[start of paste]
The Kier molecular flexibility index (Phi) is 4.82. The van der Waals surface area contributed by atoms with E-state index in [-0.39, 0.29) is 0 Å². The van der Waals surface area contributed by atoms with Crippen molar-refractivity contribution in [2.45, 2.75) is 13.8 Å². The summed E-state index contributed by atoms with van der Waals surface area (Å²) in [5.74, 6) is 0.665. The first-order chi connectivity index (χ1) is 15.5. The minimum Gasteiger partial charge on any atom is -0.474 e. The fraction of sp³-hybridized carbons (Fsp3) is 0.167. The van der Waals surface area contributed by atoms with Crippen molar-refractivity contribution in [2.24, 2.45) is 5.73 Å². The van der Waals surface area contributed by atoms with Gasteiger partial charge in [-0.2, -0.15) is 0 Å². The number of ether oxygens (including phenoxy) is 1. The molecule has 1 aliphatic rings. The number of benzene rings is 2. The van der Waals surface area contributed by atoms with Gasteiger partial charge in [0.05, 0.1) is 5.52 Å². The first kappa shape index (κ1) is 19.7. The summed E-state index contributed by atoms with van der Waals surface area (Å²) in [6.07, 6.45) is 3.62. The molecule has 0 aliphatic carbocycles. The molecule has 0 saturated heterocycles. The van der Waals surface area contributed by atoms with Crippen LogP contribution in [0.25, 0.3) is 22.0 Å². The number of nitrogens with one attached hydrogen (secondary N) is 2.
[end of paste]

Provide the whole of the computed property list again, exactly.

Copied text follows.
The Kier molecular flexibility index (Phi) is 4.82. The van der Waals surface area contributed by atoms with E-state index in [-0.39, 0.29) is 0 Å². The van der Waals surface area contributed by atoms with Crippen molar-refractivity contribution in [2.45, 2.75) is 13.8 Å². The summed E-state index contributed by atoms with van der Waals surface area (Å²) in [5.74, 6) is 0.665. The first-order chi connectivity index (χ1) is 15.5. The minimum Gasteiger partial charge on any atom is -0.474 e. The fraction of sp³-hybridized carbons (Fsp3) is 0.167. The van der Waals surface area contributed by atoms with Crippen molar-refractivity contribution in [2.24, 2.45) is 5.73 Å². The van der Waals surface area contributed by atoms with Gasteiger partial charge in [-0.2, -0.15) is 0 Å². The number of ether oxygens (including phenoxy) is 1. The molecule has 1 aliphatic rings. The number of benzene rings is 2. The van der Waals surface area contributed by atoms with Gasteiger partial charge in [0.05, 0.1) is 5.52 Å². The first kappa shape index (κ1) is 19.7. The summed E-state index contributed by atoms with van der Waals surface area (Å²) in [6.07, 6.45) is 3.62. The molecule has 0 aliphatic carbocycles. The molecule has 0 saturated heterocycles. The van der Waals surface area contributed by atoms with Crippen LogP contribution in [0.25, 0.3) is 22.0 Å². The number of nitrogens with one attached hydrogen (secondary N) is 2.